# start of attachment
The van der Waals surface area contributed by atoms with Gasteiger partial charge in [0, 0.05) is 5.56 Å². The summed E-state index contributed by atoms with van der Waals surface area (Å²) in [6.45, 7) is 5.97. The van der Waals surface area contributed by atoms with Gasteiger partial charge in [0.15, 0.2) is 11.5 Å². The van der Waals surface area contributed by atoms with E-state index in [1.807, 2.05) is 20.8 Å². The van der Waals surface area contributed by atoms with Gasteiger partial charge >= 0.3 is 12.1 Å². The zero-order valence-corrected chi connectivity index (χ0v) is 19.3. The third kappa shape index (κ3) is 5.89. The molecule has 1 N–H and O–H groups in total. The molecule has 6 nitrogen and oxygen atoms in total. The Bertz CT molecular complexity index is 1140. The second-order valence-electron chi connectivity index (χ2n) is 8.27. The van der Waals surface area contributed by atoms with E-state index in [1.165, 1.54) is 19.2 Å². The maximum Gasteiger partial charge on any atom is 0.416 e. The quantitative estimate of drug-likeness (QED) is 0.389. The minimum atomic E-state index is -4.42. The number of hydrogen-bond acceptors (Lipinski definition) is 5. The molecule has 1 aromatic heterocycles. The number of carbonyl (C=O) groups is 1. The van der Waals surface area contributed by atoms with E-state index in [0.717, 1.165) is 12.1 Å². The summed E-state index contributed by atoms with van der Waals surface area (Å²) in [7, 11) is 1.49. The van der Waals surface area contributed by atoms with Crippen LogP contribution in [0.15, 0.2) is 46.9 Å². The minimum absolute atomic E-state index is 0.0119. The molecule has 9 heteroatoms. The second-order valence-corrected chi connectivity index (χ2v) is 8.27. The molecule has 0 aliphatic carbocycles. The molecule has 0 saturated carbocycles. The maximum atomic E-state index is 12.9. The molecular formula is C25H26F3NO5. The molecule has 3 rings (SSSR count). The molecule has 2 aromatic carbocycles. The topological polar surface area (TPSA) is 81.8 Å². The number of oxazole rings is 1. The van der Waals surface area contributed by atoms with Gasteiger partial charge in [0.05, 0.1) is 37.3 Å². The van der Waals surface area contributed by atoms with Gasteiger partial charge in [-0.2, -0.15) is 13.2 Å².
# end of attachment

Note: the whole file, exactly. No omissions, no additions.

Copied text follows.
The van der Waals surface area contributed by atoms with Gasteiger partial charge in [0, 0.05) is 5.56 Å². The summed E-state index contributed by atoms with van der Waals surface area (Å²) in [6.45, 7) is 5.97. The van der Waals surface area contributed by atoms with Gasteiger partial charge in [0.15, 0.2) is 11.5 Å². The van der Waals surface area contributed by atoms with E-state index in [1.807, 2.05) is 20.8 Å². The van der Waals surface area contributed by atoms with Gasteiger partial charge >= 0.3 is 12.1 Å². The zero-order valence-corrected chi connectivity index (χ0v) is 19.3. The third kappa shape index (κ3) is 5.89. The molecule has 1 N–H and O–H groups in total. The molecule has 6 nitrogen and oxygen atoms in total. The Bertz CT molecular complexity index is 1140. The second-order valence-electron chi connectivity index (χ2n) is 8.27. The van der Waals surface area contributed by atoms with E-state index in [1.165, 1.54) is 19.2 Å². The maximum Gasteiger partial charge on any atom is 0.416 e. The quantitative estimate of drug-likeness (QED) is 0.389. The minimum atomic E-state index is -4.42. The number of hydrogen-bond acceptors (Lipinski definition) is 5. The molecule has 1 aromatic heterocycles. The number of carbonyl (C=O) groups is 1. The van der Waals surface area contributed by atoms with E-state index in [0.717, 1.165) is 12.1 Å². The summed E-state index contributed by atoms with van der Waals surface area (Å²) in [7, 11) is 1.49. The van der Waals surface area contributed by atoms with Crippen LogP contribution in [0.15, 0.2) is 46.9 Å². The minimum absolute atomic E-state index is 0.0119. The molecule has 9 heteroatoms. The second-order valence-corrected chi connectivity index (χ2v) is 8.27. The molecule has 0 aliphatic carbocycles. The molecule has 0 saturated carbocycles. The maximum atomic E-state index is 12.9. The molecular formula is C25H26F3NO5. The molecule has 3 rings (SSSR count). The molecule has 2 aromatic carbocycles. The topological polar surface area (TPSA) is 81.8 Å². The number of oxazole rings is 1. The van der Waals surface area contributed by atoms with Gasteiger partial charge in [0.05, 0.1) is 37.3 Å². The van der Waals surface area contributed by atoms with Gasteiger partial charge in [-0.2, -0.15) is 13.2 Å².